2018 July 16

Football and Human Rights: Hope for 2026?

The recent FIFA World Cup and the one coming in four years have been built on the backs of workers denied fundamental labour rights, human rights groups report.  Will the one in 2026 be different?

The recent FIFA World Cup is taking place during the worst human rights crisis in Russia since the Soviet era, Human Rights Watch reports. This includes labour rights abuses against workers on construction sites, including non-payment of wages, unsafe working conditions and even worker deaths.

The next FIFA World Cup will take place in Qatar in 2022.  Human rights monitors report that this World Cup is being built on the backs of 1.6 million migrant workers who may face forced labour, and harmful working and housing conditions.  A new documentary, The Workers Cup, gives voice to workers from Ghana, Kenya, India and Nepal.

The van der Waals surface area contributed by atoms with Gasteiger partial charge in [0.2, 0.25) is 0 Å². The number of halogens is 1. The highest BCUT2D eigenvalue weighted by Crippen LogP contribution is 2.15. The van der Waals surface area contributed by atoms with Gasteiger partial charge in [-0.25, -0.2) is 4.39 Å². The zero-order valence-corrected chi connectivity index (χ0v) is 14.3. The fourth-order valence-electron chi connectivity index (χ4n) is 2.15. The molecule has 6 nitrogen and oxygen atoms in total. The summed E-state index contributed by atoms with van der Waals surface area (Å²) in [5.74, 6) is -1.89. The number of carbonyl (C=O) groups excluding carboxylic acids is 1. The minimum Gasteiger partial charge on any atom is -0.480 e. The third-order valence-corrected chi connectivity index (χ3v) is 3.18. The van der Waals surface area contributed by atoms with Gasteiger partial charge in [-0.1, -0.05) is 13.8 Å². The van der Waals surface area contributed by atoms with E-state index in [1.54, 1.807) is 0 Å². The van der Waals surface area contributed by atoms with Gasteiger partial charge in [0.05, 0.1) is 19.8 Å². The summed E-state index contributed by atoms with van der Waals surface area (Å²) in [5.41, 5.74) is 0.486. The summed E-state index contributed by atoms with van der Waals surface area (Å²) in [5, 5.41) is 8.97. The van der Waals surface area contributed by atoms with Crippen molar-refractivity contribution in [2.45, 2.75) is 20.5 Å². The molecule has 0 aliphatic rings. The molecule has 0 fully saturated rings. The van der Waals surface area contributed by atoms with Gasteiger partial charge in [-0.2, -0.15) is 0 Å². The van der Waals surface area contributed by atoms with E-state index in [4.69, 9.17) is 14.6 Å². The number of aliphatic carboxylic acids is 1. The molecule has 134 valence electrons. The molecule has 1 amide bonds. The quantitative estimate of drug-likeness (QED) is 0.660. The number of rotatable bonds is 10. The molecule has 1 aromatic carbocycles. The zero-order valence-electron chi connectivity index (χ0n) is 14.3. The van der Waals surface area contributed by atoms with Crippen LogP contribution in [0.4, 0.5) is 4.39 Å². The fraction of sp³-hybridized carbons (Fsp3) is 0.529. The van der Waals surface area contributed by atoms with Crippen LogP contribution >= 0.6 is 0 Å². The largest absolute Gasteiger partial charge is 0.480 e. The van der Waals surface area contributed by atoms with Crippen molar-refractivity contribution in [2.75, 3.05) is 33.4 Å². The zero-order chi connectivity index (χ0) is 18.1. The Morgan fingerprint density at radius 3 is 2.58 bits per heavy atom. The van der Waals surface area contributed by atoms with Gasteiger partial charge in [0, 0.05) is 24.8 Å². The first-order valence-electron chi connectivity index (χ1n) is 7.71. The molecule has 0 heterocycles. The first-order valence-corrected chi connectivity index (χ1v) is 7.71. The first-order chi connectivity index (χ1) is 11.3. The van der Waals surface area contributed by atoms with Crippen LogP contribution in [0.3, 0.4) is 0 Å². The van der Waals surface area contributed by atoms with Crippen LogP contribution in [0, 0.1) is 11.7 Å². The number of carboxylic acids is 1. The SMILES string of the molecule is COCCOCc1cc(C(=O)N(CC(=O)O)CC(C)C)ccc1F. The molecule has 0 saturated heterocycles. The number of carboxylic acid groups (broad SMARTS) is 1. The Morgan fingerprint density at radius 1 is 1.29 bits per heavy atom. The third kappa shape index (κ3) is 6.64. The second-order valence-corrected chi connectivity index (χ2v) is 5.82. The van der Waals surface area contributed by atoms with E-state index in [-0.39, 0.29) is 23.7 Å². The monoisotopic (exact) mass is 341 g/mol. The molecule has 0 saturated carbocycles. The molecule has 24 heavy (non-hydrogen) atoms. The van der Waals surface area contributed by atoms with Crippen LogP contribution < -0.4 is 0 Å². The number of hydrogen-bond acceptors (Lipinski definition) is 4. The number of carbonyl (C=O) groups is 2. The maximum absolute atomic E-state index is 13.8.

Will the 2026 FIFA Wold Cup be different?

FIFA recently announced that the “United” bid by the Canadian Soccer Association, the Mexican Football Association, and the United States Soccer Federation won.  This bid includes a human rights strategy that addresses supply chain labour conditions based on principles Electronics Watch would support. The bid commits to:

  • “Worker-driven social responsibility principles” and “worker centred monitoring.”
  • Requiring “contractor disclosure of all subcontractors and other entities in the supply chain as a condition of contracting.”
  • A “credible, independent monitoring group to conduct oversight and monitoring of all event-associated supply chains.”
  • “Empower(ing) workers to access grievance mechanisms and report issues.”

To exercise leverage in the supply chain the World Cup purchasers would partner with other institutional purchasers when seeking bids on contracts for apparel, electronics, and other goods and collaborate with other buyers to remediate supply chain violations.  Contractors may be asked to provide evidence of effective due diligence, which includes accounting for how its own terms of trade, such as delivery deadlines, duration of contracts, and pricing margins, may adversely affect a supplier’s compliance with labour standards.